June 2012 Panel: To Tweet or Not to Tweet?

The Deadline Club hosted a panel about the benefits and risks of Twitter at the New York Newspaper Guild of New York on May 17. The five panelists, including social media editors and experts, answered questions from a crowd of around 70 journalists. Armed with the hashtag #deadline, individuals from Los Angeles to London followed along via – what else? – Twitter.

In a changing media landscape, where journalists are breaking stories and offering instant updates on Twitter, they sometimes tweet at their own risk, panelists said. Moderator Allan Chernoff, a media counselor at Fleishman-Hillard and long-time senior correspondent at CNN and CNBC, gave examples of journalists at major media organizations who have been reprimanded or even lost their jobs because of tweets that their employers deemed inappropriate.

Attendees listen to panelists. Photo by Catherine Gin.

Sree Sreenivasan, a social media guru and the dean of student affairs at the Columbia Graduate School of Journalism, said that commenting on Twitter was “the only thing that I can do today that can get me fired today.” It is also the only thing he will ever write, he said, that will be recorded in the Library of Congress. “I take three to six minutes to think over each tweet,” he cautioned.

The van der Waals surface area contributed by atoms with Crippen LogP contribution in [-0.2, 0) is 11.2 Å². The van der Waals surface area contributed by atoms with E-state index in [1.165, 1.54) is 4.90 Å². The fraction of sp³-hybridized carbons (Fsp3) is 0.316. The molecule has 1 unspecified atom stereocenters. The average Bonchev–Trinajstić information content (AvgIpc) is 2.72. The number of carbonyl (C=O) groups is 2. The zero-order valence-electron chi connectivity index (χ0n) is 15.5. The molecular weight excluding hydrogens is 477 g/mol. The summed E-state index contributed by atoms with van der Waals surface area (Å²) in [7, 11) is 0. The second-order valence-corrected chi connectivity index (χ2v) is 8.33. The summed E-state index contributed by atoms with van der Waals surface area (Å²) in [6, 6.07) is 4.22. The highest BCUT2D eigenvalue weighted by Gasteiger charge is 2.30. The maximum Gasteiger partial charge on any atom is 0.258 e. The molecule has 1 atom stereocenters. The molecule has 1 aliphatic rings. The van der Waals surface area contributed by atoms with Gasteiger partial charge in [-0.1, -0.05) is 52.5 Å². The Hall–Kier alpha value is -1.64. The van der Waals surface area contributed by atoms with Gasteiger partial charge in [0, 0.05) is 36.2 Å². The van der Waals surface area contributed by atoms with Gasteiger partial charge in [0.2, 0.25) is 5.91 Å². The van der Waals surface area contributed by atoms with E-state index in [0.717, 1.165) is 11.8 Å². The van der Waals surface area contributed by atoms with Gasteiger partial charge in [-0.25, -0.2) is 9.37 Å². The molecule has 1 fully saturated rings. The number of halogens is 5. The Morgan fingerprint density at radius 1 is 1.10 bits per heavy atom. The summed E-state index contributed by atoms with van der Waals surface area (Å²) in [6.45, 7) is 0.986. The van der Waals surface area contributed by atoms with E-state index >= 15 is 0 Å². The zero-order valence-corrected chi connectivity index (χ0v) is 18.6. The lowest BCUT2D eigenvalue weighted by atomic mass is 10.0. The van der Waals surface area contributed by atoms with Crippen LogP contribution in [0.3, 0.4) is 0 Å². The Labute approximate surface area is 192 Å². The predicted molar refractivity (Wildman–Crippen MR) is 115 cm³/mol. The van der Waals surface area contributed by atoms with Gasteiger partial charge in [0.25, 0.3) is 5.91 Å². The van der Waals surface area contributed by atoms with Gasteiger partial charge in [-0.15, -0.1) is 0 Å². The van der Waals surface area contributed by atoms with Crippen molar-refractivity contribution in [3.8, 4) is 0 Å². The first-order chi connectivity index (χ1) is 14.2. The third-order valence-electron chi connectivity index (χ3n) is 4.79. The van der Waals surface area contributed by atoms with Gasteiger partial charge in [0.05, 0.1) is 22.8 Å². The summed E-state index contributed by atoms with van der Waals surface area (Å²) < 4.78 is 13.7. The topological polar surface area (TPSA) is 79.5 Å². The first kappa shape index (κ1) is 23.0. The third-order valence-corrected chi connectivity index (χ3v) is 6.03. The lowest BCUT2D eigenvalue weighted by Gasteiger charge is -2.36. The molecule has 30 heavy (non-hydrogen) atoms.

In fact, some editing occurred on the spot, when Lou Ferrara, the Associated Press vice president in charge of the Nerve Center, the global news hub at AP’s headquarters in New York, said that he had been misquoted by someone using the hashtag for the event. The irony of this real-time correction was instantly conveyed in follow-on tweets.

Anjali Mullany, the social media editor of Fast Company, who previously held the same position at the New York Daily News, said that she would rather be the last to report something than be wrong.

Finding credible sources on Twitter can also be challenging, panelists said. Anthony De Rosa, the social media editor for Reuters, as well as a columnist and host for Tech Tonic on Reuters TV, said that even with a direct message via Twitter, it’s a good idea to follow-up with sources via old-fashioned email. Be careful with a misfired direct message, he said.

From left to right Jessica Drangel Ochs, Allan Chernoff and John Ensslin. Photo by Catherine Gin

Reporters should publish their contact information, Sreenivasan said, suggesting they list their email addresses and phone numbers in Twitter bios.

Jessica Drangel Ochs, an attorney at the law firm Meyer, Suozzi, English & Klein who advises unions and employees in their dealings with employers, answered questions about the rights that employees have over their Twitter accounts. In one pending court case, she said, a defendant is being sued for taking a group of followers away from an organization they had left. She said that some media organizations have communications policies that illegally restrict their employees’ speech.

So what are a few key tips that Deadline Club members and their guests walked away with?

Think before tweeting about the impact that a message might have on your company or your own personal brand.  Aim for accuracy over timeliness. Use Twitter within the guidelines of an employer. But don’t underestimate the potential benefits of this new medium, either.

“Reporters should own their beats,” Sreenivasan commented. “And one of the ways to do that is via Twitter.”

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